South Africa’s Election Creates More Questions Than Answers for Ramaphosa

South Africa’s Election Creates More Questions Than Answers for Ramaphosa
South African President Cyril Ramaphosa applauds as confetti is launched at the end of the election results ceremony, Pretoria, South Africa, May 11, 2019 (AP photo by Ben Curtis).

If South Africa’s first democratic election in 1994 provided what observers called a “designer outcome” in which the three major parties at the time all secured significant prizes, the country’s sixth general election in early May was its polar opposite: a vote in which the three principal players all experienced setbacks and had reason to be disappointed. The 1994 electoral outcome helped stabilize the new political dispensation after apartheid. It remains to be seen if this year’s result will usher in a new era of instability and fragmentation.

With 57.5 percent of the national vote, the ruling African National Congress recorded its worst general election performance of the post-apartheid era, down almost 5 percentage points from its more than 62 percent share in 2014. It was also the first time the party has fallen below the 60 percent threshold in a general election. Its vote declined across all nine of South Africa’s provinces, although its existing majorities were often so huge that it was able to absorb those losses and still secure a comfortable, often overwhelming, victory in most of them. But in the most populous province, the country’s economic hub of Gauteng, which includes Johannesburg and Pretoria, the ANC only won by a whisker, with barely 50 percent of the vote and a one-seat majority over all the other parties.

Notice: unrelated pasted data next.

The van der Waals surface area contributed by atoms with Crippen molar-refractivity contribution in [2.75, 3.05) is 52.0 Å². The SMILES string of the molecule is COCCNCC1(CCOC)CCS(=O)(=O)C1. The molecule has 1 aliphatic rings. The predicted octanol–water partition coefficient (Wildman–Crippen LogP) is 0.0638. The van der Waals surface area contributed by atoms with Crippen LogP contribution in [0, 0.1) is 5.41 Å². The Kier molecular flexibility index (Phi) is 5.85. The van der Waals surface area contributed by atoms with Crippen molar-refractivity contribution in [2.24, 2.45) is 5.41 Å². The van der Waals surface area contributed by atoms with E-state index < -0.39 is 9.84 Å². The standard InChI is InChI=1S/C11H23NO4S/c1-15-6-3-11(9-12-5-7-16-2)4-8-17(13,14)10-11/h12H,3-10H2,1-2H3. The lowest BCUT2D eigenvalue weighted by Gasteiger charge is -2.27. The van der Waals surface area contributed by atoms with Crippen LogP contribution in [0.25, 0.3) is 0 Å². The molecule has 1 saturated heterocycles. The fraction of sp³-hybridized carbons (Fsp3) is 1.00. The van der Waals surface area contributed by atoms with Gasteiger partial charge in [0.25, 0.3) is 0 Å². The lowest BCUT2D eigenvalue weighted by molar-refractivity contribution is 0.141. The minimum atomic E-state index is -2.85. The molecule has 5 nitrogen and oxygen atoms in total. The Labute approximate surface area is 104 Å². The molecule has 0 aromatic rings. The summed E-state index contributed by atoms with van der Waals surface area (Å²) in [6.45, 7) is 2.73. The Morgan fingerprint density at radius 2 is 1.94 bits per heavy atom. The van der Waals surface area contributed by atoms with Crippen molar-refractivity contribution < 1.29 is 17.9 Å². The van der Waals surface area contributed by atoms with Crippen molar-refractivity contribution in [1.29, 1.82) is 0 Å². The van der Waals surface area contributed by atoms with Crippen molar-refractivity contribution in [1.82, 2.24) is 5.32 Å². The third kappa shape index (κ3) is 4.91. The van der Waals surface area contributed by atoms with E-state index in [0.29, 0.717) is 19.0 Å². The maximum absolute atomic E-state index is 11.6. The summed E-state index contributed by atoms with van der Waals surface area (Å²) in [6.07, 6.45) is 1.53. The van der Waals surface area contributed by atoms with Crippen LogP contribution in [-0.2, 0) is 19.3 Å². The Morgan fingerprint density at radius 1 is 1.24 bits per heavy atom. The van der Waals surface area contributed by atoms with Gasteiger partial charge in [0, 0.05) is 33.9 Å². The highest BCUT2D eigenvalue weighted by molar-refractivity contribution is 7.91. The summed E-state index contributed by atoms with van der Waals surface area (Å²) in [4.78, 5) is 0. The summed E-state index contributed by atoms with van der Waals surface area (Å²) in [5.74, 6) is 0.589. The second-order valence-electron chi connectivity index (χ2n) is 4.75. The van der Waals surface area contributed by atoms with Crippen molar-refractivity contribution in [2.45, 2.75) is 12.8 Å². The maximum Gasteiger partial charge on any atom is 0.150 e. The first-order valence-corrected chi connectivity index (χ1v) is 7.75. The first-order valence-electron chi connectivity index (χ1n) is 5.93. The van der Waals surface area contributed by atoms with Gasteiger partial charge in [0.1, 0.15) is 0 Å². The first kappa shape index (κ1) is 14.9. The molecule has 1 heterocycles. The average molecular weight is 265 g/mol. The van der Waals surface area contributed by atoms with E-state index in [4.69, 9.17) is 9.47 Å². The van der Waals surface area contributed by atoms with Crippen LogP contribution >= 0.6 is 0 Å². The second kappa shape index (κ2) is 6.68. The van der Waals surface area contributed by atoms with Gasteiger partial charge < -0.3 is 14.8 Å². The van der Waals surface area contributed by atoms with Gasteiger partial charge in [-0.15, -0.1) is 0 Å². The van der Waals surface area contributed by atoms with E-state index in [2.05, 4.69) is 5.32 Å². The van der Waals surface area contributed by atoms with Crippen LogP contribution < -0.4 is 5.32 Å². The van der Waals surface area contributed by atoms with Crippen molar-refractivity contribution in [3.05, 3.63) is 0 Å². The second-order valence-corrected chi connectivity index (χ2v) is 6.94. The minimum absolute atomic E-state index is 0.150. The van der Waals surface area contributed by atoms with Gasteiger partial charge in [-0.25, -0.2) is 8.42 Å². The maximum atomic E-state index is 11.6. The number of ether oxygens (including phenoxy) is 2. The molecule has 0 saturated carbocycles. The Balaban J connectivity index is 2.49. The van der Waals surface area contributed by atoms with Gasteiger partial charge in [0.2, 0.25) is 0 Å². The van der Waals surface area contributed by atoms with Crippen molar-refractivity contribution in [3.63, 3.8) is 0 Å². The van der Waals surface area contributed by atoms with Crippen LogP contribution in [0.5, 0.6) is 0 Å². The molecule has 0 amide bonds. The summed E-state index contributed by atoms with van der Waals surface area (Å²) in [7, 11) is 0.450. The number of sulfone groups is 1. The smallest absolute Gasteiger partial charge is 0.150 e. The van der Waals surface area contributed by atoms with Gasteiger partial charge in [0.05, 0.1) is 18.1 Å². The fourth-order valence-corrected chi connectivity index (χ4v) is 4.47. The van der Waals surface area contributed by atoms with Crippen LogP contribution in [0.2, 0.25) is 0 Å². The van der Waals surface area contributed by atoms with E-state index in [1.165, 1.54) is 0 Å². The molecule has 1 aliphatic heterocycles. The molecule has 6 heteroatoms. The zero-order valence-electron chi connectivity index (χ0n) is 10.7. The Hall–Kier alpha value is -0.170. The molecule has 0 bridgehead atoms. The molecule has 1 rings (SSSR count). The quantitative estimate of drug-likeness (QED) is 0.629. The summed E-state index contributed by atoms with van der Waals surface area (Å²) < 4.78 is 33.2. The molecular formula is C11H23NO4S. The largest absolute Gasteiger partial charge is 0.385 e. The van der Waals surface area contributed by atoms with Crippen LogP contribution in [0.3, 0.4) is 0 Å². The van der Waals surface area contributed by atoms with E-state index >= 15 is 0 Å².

Still, for the opposition Democratic Alliance, the election outcome was borderline disastrous. It failed to meet any of its pre-election targets and, in a first for the party, its share of the national vote actually declined from around 22 percent in 2014—and 27 percent in the 2016 local elections—to 20 percent in 2019. It failed to dislodge the ANC in Gauteng and fell well short in another target province, the Northern Cape. It was also replaced as the main opposition party in the province of KwaZulu-Natal. Even in the Western Cape, where it retained control, it lost votes.

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